Only half of US businesses affected by the California Consumer Privacy Act of 2018 expect to be compliant by the 2020 deadline, according to a PwC survey of more than 300 executives at US companies with revenues of $500 million or more.
The law — CCPA for short — is expected to provide state residents sweeping data-privacy rights that most businesses will only be able to honor by first overhauling their personal data-governance capabilities.
The US retail sector — largely unaffected by last year’s scramble for compliance with the EU’s General Data Protection Regulation — may be particularly challenged in meeting the deadline: less than half (46%) of retail and consumer respondents say they will be compliant by 2020. Confidence in meeting the deadline is similarly lacking in the industrial products (44%) and health (47%) sectors.
Respondents from financial services (58%) and telecommunications, media and technology (TMT) (56%) sectors are relatively more confident about meeting the deadline.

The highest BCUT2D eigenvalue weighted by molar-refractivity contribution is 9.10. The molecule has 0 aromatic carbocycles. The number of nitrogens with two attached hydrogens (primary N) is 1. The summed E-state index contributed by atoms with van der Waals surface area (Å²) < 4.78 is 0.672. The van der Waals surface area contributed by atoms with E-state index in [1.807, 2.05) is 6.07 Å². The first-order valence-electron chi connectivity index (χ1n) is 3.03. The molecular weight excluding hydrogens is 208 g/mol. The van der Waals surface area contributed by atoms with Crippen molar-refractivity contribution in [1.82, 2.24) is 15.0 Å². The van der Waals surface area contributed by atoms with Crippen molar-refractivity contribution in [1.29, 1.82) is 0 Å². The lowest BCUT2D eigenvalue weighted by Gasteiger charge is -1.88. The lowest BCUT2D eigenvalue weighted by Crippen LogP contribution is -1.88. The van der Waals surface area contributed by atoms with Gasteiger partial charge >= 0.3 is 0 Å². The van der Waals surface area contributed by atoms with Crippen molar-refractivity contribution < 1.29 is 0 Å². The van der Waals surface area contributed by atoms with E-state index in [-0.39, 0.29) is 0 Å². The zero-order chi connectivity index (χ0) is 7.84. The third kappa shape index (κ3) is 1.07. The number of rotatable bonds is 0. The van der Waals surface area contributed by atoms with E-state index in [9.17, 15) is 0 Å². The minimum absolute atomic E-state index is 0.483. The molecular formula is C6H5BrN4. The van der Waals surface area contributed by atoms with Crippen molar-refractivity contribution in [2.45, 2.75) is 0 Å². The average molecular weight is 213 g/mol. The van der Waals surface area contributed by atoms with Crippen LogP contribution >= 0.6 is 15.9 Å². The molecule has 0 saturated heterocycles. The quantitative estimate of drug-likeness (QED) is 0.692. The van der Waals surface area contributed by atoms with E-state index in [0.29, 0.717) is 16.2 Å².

The CCPA mandates a wide range of safeguards to protect the personal data of California consumers and employees. The act significantly broadens the definition of personal data to include a range of individual, or household, identifiers. It defines consumer as a “natural person who is a California resident.”
CCPA’s impact will extend well beyond the Golden State and its 39.5 million residents. More than three quarters of respondents to our survey say they collect personal information on California residents. Many are considering whether to extend CCPA’s rights to all of their US employees and consumers for operational simplicity and long-term readiness for potential federal privacy legislation.
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